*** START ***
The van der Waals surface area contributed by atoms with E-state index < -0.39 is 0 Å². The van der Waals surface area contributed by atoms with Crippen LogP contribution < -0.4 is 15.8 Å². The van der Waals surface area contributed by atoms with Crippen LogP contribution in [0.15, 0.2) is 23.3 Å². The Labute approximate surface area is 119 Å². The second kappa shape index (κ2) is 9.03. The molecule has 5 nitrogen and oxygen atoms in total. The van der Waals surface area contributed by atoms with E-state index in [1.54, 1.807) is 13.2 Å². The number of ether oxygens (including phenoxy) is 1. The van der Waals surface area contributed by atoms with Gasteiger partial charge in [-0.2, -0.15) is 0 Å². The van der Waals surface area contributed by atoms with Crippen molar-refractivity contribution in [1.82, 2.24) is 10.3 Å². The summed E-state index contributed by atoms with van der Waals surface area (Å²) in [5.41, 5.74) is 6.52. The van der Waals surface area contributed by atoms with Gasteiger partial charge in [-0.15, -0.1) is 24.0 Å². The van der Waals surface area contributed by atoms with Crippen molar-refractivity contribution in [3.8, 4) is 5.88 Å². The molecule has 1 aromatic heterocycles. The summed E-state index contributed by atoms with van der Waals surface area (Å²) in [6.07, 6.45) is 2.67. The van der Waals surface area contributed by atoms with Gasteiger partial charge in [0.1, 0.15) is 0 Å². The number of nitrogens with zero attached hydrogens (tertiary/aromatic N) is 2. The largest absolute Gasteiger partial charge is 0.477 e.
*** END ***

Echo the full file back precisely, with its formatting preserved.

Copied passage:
The van der Waals surface area contributed by atoms with E-state index < -0.39 is 0 Å². The van der Waals surface area contributed by atoms with Crippen LogP contribution < -0.4 is 15.8 Å². The van der Waals surface area contributed by atoms with Crippen LogP contribution in [0.15, 0.2) is 23.3 Å². The Labute approximate surface area is 119 Å². The second kappa shape index (κ2) is 9.03. The molecule has 5 nitrogen and oxygen atoms in total. The van der Waals surface area contributed by atoms with E-state index in [1.54, 1.807) is 13.2 Å². The number of ether oxygens (including phenoxy) is 1. The van der Waals surface area contributed by atoms with Gasteiger partial charge in [-0.2, -0.15) is 0 Å². The van der Waals surface area contributed by atoms with Crippen molar-refractivity contribution in [1.82, 2.24) is 10.3 Å². The summed E-state index contributed by atoms with van der Waals surface area (Å²) in [5.41, 5.74) is 6.52. The van der Waals surface area contributed by atoms with Gasteiger partial charge in [-0.15, -0.1) is 24.0 Å². The van der Waals surface area contributed by atoms with Crippen molar-refractivity contribution in [3.8, 4) is 5.88 Å². The molecule has 1 aromatic heterocycles. The summed E-state index contributed by atoms with van der Waals surface area (Å²) in [6.07, 6.45) is 2.67. The van der Waals surface area contributed by atoms with Gasteiger partial charge in [0.1, 0.15) is 0 Å². The number of nitrogens with zero attached hydrogens (tertiary/aromatic N) is 2. The largest absolute Gasteiger partial charge is 0.477 e.